7. English men do not know how to flirt. Luckily, the chance of you meeting a proper Londoner are slim as everyone you will meet is typically either a foreigner or from elsewhere in the UK.
8. You must queue up for absolutely everything, and you’ll be shunned if you don’t.
9. Travel costs an arm and a leg. Get yourself a bicycle.
10. Rent is pricey unless you live with a boyfriend/girlfriend or are apart of Live In Guardians.
11. You put trash, (I mean, rubbish) in a bin that are nowhere to be found.
12. You won’t have a day off for Thanksgiving.
13. Pork has applesauce on it.
14. No more brunch. It is all about Sunday roasts.
15. You can’t just order a beer. You must specify if you’d like a lager, ale or stout.
16. People look at you funny if you don’t drink.
17. I think it is safe to say the majority of people are alcoholics.
18. Taxi drivers have no soul.
19. Bus drivers will run you over.
20. Please and thank yous are obligatory.

If you can deal with all of that then I’d say welcome to London, mate.


Words of advice? 

Never leave your mobile out of sight when out with people who like to play pranks. Otherwise, you are most likely opening yourself up to text messages, Facebook messages, phone calls or any other social media you might have open hijacked.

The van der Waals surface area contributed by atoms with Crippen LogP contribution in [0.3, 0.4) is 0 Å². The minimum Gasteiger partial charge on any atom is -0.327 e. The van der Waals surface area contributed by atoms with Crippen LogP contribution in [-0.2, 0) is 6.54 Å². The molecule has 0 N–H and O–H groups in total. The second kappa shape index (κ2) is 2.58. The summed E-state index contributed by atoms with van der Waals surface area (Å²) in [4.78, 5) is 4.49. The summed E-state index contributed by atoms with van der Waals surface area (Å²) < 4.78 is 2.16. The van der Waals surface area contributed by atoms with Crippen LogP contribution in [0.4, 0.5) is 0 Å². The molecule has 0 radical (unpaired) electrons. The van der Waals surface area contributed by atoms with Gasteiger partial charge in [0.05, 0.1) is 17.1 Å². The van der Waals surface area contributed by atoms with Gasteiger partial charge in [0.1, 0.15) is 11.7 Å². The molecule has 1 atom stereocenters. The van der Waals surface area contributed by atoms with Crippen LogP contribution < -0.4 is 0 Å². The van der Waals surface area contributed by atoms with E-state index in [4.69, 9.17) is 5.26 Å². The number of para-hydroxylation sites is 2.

I learned my lesson when a close friend who has been trying to shove me into the online dating world downloaded Tinder on my phone. A couple messages and about 10 matches but in the end no harm done, though she could have picked a better profile picture (just saying).

Out of curiosity and a stomach flu that had me bed ridden for a couple days, I started using the app as part of a social experiment/amusement. 

For those who aren’t familiar with the app, once you have created a profile, you have pictures of men or women pop up (depending on your preference) and you either “like” them by swiping right or “nope” them by swiping left. I have to admit that although incredibly shallow, there is a certain addiction to it. However for every swipe right there are about 20 swipes to the left. 
I swiped “nope” so many times that Tinder started showing me profiles of women. I guess after a while you have to start lowering your standards in order to “match”. 

Tattoos on your face? Nope
Pictures of you that look like you spent more time than I do in a week fixing your hair? Nope
Playboys? Nope 
Australian rugby player who likes to travel? Yes, please. 

I told you it was shallow. Stop judging. 

A couple things I found odd when using the app:
This isn’t as much of an “odd” thing as surprising–people are quite open about what they are looking for whether it’s a one night stand or long term relationship. 
Also, no one took the time to add anything in the “about me” section except for height (if anything). 
I told you. 

How it works:
Now, once you have swiped right, you wait to find out if the other person swiped right as well in order to “match”. It is all anonymous until you match in which case you are able to message the person and start chatting. 
Then, Australian rugby player/personal trainer (29 years old) Dean and you are able to talk.
I have to be honest, the app provided me with entertainment for a couple hours as I was sick in bed with a stomach flu but no Prince Charming. I couldn’t be bothered to text back or listen to the notifications on my phone any longer, so I eventually deleted the app.